DDW 2007:  Sunday Abstracts:

 

Topic:  Liver Transplantation - General

2. Use of hepatitis C-infected donors in liver transplantation: a case-control study

P. Kwo; S. Wilson; R. S. Mangus; A. Tector; J. A. Fridell; R. Vianna; S. Liangpunsakul; V. Misra; S. Bhardwaj

 

Background

Hepatitis C is the major reason for the increase in HCC (Liver Cancer) the need for liver transplantation in the United States.  To meet the increasing demand for cadaveric donor livers, some centers transplant livers from hepatitis C (HCV)-infected donors into recipients with HCV-related cirrhosis. This study utilizes a case-control design to compare transplant outcomes for 38 recipients of livers from HCV-infected donors to those for 76 standard, non-extended criteria (ECD) donors (1 case / 2 controls) between 2001 – 2006.

Methods

Data was extracted from the transplant center registry, UNOS data, and from the original on-site donor data chart. Thirty percent of all donors met non-ECD criteria (standard donors) and were included as potential matches for the case-control study. Each HCV-positive liver donor recipient was matched to two standard donor recipients as matched standard donor controls (MSDC) by: recipient age +/- 10 years, primary diagnosis, cancer stage for those with HCC, recipient MELD +/- 5, and donor age +/- 10 years. Outcomes included graft and patient survival at 3-months, 1-year and 2-years; perioperative death; and, HCV recurrence by 4-month and 1-year fibrosis (F0-F4-Metavir).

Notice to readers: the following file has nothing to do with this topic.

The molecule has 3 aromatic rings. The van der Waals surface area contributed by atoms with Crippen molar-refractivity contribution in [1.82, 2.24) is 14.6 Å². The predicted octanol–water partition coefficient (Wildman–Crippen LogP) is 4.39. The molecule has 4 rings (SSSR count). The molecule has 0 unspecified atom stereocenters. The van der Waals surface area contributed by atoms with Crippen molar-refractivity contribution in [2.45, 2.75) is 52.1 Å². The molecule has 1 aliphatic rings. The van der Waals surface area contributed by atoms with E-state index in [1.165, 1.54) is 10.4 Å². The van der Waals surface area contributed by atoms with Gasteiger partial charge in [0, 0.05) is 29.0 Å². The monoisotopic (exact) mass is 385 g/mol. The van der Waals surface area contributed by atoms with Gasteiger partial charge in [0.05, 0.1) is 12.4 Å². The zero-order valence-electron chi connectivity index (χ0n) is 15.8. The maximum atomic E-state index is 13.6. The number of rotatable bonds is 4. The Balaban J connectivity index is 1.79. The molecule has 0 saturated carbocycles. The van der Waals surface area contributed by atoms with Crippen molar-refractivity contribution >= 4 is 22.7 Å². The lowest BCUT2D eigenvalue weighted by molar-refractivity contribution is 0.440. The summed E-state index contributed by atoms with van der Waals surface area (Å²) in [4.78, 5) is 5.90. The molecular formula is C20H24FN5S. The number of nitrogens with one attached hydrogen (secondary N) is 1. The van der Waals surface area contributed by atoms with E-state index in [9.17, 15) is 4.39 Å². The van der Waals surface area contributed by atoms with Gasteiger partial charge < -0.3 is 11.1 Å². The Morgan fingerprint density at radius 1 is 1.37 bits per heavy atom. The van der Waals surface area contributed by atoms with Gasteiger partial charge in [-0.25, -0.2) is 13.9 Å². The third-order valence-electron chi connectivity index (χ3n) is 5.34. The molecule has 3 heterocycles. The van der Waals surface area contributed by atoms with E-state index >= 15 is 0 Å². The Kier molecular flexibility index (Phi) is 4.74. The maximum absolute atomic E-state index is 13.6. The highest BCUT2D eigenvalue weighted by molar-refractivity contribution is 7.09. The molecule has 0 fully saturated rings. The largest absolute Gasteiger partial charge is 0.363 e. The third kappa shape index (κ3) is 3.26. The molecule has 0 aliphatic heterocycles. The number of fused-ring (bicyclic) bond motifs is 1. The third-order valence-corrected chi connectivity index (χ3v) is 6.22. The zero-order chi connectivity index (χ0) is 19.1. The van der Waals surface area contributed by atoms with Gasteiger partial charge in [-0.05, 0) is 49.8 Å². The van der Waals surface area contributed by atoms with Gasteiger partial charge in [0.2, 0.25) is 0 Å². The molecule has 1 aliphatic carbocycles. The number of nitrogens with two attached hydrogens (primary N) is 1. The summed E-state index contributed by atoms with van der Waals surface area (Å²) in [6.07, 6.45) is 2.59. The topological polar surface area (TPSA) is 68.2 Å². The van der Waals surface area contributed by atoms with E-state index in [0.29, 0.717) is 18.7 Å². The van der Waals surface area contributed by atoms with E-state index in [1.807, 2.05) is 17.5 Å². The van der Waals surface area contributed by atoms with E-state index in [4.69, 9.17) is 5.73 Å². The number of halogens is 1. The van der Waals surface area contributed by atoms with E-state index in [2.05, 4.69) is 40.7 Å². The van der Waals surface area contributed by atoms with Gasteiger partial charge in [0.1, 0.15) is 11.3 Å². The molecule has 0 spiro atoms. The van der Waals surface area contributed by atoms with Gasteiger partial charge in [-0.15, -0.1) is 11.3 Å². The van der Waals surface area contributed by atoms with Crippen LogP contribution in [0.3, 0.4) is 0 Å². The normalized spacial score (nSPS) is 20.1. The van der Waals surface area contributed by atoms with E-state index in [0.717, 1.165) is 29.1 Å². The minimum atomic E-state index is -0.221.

Results

The HCV-donor and matched standard donor control groups did not differ for recipient or donor demographics or in cold and warm ischemia (decrease in the blood supply) time. Survival results and fibrosis progression are shown in the table. Median follow- up time was 36 months. Kaplan-Meier actuarial survival demonstrated improved graft survival for HCV-infected donors with a trend toward significance (p=0.10).

 

Conclusions

These preliminary results suggest that HCV-infected liver transplant recipients receiving livers from HCV-infected donors may have a slower rate of fibrosis progression at 1-year. A trend was seen in survival advantage for those receiving HCV-donor grafts compared to standard donor controls. The use of HCV positive donors may be considered as a first line therapy to increase the available donor pool of organs in those undergoing liver transplantation for HCV-related cirrhosis.

 

 


Topic:  Liver Transplantation – Recurrence

218  Recurrent Hepatitis C After Liver Transplantation: On-Treatment Prediction Of Response To Peginterferon Alpha-2a/Ribavirin (Peg/Rbv) Therapy

I. Hanouneh; C. M. Miller; F. Aucejo; M. Quinn; N. N. Zein

 

Introduction: